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Vascular retardation in dormant growth-stunted malignant melanomas.

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Progression and metastatic spread of primary cutaneous melanoma (PCM) is largely predicted by the thickness of the primary tumor. However, the accretive or proliferative pattern of growth of PCM is another aspect that might affect the prognosis. We retrieved from our histopathological files 11 superficial spreading PCM which had been documented to show an almost stable size for at least 3 years before excision. The area of the PCM at the skin surface had been measured by planimetry on the excision specimens. Histological sections were used to measure the maximum thickness of the neoplasms. A PCM volume estimate was derived by multiplying the surface area by the thickness of the tumors. In addition, the vessel area was determined beneath and outside the PCM lateral margins on Ulex europaeus agglutinin-1-stained sections using computer-assisted image analysis. Peritumoral vascularity was significantly more developed than at distance of the neoplasms. A significant negative exponential correlation was yielded between the peritumoral vascularity and the PCM volume estimate. Such vascular eclipse might be the cause of clinical PCM dormancy. However, other possible independent mechanisms are not ruled out by the present study.
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Document Type: Research Article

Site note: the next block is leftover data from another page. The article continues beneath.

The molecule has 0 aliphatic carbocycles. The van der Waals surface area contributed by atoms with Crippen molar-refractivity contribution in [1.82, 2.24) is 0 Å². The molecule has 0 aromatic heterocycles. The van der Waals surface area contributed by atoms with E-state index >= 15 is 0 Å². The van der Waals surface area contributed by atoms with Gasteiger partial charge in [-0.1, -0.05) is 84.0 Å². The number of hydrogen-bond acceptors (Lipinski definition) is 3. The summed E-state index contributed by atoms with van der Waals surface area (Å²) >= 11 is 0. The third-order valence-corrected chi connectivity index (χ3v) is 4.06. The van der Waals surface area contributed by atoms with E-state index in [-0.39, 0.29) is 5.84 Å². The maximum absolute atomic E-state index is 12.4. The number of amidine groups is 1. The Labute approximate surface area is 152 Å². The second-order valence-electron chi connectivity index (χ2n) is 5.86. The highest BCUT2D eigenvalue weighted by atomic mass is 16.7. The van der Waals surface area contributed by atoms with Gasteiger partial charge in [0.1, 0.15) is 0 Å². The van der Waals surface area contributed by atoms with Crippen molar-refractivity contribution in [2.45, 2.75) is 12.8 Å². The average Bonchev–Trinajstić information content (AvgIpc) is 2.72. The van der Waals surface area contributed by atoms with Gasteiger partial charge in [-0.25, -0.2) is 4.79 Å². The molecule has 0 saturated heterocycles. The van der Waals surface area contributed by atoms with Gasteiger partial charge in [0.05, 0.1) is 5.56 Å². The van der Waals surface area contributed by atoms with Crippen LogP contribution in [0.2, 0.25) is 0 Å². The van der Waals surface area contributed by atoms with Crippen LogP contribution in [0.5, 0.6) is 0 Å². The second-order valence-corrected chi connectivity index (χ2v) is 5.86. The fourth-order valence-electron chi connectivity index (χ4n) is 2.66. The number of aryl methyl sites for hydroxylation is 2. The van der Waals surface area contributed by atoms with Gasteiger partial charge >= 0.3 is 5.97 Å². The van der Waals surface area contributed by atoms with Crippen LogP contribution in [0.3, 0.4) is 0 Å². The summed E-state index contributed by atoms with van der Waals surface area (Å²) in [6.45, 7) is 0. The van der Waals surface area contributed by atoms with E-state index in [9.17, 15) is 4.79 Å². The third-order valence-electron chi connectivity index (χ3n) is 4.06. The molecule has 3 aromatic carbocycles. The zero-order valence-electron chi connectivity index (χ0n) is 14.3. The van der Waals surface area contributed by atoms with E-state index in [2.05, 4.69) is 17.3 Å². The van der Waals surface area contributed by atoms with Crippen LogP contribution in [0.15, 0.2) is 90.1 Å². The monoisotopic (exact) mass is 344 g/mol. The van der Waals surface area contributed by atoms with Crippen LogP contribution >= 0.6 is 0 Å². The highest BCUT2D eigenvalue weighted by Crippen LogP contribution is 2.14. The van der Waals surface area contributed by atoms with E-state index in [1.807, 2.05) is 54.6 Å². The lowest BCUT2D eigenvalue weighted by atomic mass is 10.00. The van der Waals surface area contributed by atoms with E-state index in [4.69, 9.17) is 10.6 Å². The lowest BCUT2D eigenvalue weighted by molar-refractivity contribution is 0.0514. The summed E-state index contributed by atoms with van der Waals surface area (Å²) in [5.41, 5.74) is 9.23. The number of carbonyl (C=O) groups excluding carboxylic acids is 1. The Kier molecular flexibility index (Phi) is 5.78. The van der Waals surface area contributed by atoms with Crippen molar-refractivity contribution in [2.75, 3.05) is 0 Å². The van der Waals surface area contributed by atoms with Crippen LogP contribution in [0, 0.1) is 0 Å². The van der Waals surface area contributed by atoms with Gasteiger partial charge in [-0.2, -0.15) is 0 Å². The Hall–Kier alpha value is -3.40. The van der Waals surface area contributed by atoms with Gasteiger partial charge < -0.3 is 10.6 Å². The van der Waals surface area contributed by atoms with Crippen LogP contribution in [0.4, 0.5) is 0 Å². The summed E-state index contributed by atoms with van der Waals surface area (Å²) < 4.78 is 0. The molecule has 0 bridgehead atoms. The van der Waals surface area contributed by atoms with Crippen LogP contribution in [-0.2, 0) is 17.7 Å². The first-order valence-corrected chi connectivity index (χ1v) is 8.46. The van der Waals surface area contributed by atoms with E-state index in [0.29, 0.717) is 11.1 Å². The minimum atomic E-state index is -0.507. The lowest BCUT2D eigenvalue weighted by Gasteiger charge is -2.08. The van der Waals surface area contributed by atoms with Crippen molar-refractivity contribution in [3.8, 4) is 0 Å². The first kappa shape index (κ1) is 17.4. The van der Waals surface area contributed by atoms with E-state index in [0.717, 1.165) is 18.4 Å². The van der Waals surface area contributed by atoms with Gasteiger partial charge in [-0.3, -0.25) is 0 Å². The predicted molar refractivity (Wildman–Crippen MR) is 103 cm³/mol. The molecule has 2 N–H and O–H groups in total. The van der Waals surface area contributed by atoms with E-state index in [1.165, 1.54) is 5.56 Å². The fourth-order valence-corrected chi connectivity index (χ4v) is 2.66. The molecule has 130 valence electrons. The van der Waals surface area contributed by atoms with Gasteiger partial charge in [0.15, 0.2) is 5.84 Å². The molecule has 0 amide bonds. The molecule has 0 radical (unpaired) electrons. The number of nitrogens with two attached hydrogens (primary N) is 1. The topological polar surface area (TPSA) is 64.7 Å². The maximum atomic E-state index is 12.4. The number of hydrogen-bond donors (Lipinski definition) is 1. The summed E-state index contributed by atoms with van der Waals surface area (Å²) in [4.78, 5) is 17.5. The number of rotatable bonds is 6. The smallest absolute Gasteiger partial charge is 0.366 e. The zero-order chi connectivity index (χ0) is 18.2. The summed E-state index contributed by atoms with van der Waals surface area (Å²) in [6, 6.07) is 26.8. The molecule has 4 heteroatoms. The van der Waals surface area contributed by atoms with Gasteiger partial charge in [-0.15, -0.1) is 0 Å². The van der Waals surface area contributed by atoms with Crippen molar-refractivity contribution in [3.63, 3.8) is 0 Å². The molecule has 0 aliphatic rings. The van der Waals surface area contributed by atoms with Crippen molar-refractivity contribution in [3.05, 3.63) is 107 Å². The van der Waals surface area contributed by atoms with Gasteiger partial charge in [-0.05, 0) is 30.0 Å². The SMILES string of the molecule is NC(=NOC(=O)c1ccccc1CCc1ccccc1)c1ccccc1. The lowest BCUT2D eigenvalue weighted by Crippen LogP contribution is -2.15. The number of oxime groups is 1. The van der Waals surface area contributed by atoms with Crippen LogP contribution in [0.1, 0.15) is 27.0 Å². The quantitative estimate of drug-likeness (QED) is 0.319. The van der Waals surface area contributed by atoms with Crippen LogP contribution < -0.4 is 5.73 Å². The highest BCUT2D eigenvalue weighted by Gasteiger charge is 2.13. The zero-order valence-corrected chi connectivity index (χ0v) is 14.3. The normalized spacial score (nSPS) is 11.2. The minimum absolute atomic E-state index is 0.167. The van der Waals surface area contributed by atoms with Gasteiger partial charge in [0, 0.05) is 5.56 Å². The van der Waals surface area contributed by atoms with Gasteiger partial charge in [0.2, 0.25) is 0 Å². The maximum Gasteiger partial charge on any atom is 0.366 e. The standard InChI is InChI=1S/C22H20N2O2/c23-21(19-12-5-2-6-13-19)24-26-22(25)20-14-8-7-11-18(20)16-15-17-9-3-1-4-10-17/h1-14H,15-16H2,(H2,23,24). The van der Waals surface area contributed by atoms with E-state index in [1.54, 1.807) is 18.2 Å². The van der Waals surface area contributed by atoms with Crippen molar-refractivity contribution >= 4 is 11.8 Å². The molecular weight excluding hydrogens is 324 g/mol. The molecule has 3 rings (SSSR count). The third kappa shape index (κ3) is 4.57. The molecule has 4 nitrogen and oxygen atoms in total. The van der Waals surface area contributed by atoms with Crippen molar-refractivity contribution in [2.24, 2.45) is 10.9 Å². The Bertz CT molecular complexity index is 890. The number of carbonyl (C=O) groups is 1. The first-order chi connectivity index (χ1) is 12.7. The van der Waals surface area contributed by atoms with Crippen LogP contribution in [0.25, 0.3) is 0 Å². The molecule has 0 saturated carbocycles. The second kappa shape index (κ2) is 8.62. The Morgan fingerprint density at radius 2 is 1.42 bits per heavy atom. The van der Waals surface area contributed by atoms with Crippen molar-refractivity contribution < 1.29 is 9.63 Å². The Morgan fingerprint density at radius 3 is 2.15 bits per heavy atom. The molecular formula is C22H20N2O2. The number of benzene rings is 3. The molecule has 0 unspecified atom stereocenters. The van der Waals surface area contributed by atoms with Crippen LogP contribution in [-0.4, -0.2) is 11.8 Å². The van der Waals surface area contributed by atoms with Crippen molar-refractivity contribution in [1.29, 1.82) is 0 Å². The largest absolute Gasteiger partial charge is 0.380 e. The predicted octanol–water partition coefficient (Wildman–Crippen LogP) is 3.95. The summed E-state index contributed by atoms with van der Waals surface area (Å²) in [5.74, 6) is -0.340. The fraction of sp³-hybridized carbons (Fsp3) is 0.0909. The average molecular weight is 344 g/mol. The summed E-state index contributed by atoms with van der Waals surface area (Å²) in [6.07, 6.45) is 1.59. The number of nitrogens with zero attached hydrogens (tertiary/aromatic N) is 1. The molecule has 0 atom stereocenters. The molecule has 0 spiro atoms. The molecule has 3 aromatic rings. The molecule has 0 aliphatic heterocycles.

Affiliations: Department of Dermatopathology, University Medical Center Sart Tilman, B-4000 Liège, Belgium.

Publication date: October 1, 1999

More about this publication?
  • The International Journal of Molecular Medicine is a monthly, peer-reviewed journal devoted to the publication of high quality studies related to the molecular mechanisms of human disease. The journal welcomes research on all aspects of molecular and clinical research, ranging from biochemistry to immunology, pathology, genetics, human genomics, microbiology, molecular pathogenesis, molecular cardiology, molecular surgery and molecular psychology.

    The International Journal of Molecular Medicine aims to provide an insight for researchers within the community in regard to developing molecular tools and identifying molecular targets for the diagnosis and treatment of a diverse number of human diseases.
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